It’s the science that makes you laugh, and then makes you think. It’s a tradition not nearly as established as the Nobel awards, and not nearly as reputable – since 1991, some of the planet’s best and most creative researchers have gathered each year to celebrate and appreciate the most ridiculous scientific discoveries which could actually have practical implications. They are presented by actual Nobel Prize winners, and they’re really fun: the Ig Nobel awards.

While wearing a toilet seat on his head, David Hu accepts the Physics Prize, for his research on the principle that mammals empty their bladders of urine in about 21 seconds.

This year, winners published research on how to unboil an egg, how intense kissing can be useful, and which male body parts hurt the most when stung by a bee (spoiler alert: male genitalia is among the most painful). A full list of the winners and their studies will be published below.

The ceremony itself is delightful, featuring so-called “24/7 Lectures,” in which “several of the world’s top thinkers each explains her or his subject twice” – once in 24 seconds, and then in seven words that anyone can understand. Notable examples include “Firefly sex” and “Internet cat videos.” It’s really a fun night, but it shows another part of science, one which we don’t really think about that often: the science that seems silly and funny, but is actually important.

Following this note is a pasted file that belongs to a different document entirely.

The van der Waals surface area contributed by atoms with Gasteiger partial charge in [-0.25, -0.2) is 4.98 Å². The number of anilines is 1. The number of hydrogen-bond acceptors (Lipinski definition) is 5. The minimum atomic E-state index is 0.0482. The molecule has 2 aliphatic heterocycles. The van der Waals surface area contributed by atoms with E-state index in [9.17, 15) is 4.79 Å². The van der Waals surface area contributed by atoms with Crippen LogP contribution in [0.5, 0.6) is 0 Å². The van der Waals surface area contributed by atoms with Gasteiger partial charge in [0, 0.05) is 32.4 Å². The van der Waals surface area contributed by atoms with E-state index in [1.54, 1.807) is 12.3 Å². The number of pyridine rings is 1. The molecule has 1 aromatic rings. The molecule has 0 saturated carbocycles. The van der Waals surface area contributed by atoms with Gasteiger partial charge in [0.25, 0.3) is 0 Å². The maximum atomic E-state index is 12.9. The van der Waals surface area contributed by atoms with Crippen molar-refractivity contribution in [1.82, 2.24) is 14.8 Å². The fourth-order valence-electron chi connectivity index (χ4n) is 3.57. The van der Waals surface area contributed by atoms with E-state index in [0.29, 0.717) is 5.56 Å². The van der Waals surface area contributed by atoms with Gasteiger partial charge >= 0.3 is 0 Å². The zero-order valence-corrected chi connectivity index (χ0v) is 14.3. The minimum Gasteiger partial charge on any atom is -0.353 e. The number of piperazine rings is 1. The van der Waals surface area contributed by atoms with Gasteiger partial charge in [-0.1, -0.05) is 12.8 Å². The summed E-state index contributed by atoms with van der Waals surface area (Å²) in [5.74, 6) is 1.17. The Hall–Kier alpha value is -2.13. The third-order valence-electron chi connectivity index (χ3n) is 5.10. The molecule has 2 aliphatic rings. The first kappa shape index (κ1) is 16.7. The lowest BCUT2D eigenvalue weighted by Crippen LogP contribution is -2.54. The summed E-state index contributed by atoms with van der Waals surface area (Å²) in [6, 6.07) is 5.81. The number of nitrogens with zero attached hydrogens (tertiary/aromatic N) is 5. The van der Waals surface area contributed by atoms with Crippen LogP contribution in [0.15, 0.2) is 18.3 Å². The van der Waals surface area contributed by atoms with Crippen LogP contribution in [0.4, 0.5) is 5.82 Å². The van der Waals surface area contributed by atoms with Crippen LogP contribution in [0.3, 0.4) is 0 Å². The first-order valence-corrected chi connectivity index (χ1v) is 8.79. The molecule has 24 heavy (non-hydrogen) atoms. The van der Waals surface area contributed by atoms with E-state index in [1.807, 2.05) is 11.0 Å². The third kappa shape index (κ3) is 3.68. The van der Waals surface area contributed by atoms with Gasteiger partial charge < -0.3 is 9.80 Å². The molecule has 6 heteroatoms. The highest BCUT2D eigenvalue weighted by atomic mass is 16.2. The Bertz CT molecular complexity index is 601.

The Winners are:


Who: Callum Ormonde and Colin Raston [Australia], and Tom Yuan, Stephan Kudlacek, Sameeran Kunche, Joshua N. Smith, William A. Brown, Kaitlin Pugliese, Tivoli Olsen, Mariam Iftikhar, Gregory Weiss [USA],

Why: Inventing a chemical recipe to partially unboil an egg.

Reference:  “Shear-Stress-Mediated Refolding of Proteins from Aggregates and Inclusion Bodies,” Tom Z. Yuan, Callum F. G. Ormonde, Stephan T. Kudlacek, Sameeran Kunche, Joshua N. Smith, William A. Brown, Kaitlin M. Pugliese, Tivoli J. Olsen, Mariam Iftikhar, Colin L. Raston, Gregory A. Weiss, ChemBioChem, epub January 2015.


Who: Patricia Yang [USA/Taiwan], David Hu [USA/Taiwan], and Jonathan Pham, Jerome Choo [USA]

Why: Figuring out that nearly all mammals empty their bladders in about 21 seconds (plus or minus 13 seconds).

Reference: “Duration of Urination Does Not Change With Body Size,” Patricia J. Yang, Jonathan Pham, Jerome Choo, and David L. Hu, Proceedings of the National Academy of Sciences, 2014: 201402289.


Who: Mark Dingemanse [The Netherlands/USA], Francisco Torreira [The Netherlands/Belgium/USA], and Nick J. Enfield [Australia/The Netherlands]

Why: Discovering that the word “huh?” (or its equivalent) seems to exist in every human language — and for not being quite sure why.

Reference: “Is ‘Huh?’ a universal word? Conversational infrastructure and the convergent evolution of linguistic items,” Mark Dingemanse, Francisco Torreira, and Nick J. Enfield, PLOS ONE, 2013.


Who: Gennaro Bernile [Italy/Singapore/USA], Vineet Bhagwat [USA], and P. Raghavendra Rau [UK/India/France/Luxembourg/Germany/Japan]

Why: Showing that many business leaders developed in childhood a fondness for risk-taking, when they experienced natural disasters (such as earthquakes, volcanic eruptions, tsunamis, and wildfires) that — for them — had no dire personal consequences.

Reference:  “What Doesn’t Kill You Will Only Make You More Risk-Loving: Early-Life Disasters and CEO Behavior,” Gennaro Bernile, Vineet Bhagwat, and P. Raghavendra Rau, Asian Finance Association (AsianFA) 2015 Conference Paper. Accepted for publication in the Journal of Finance. Available at SSRN 2423044.


Who: The Bangkok Metropolitan Police [Thailand].

Why: Offering to pay policemen extra cash if the policemen refuse to take bribes.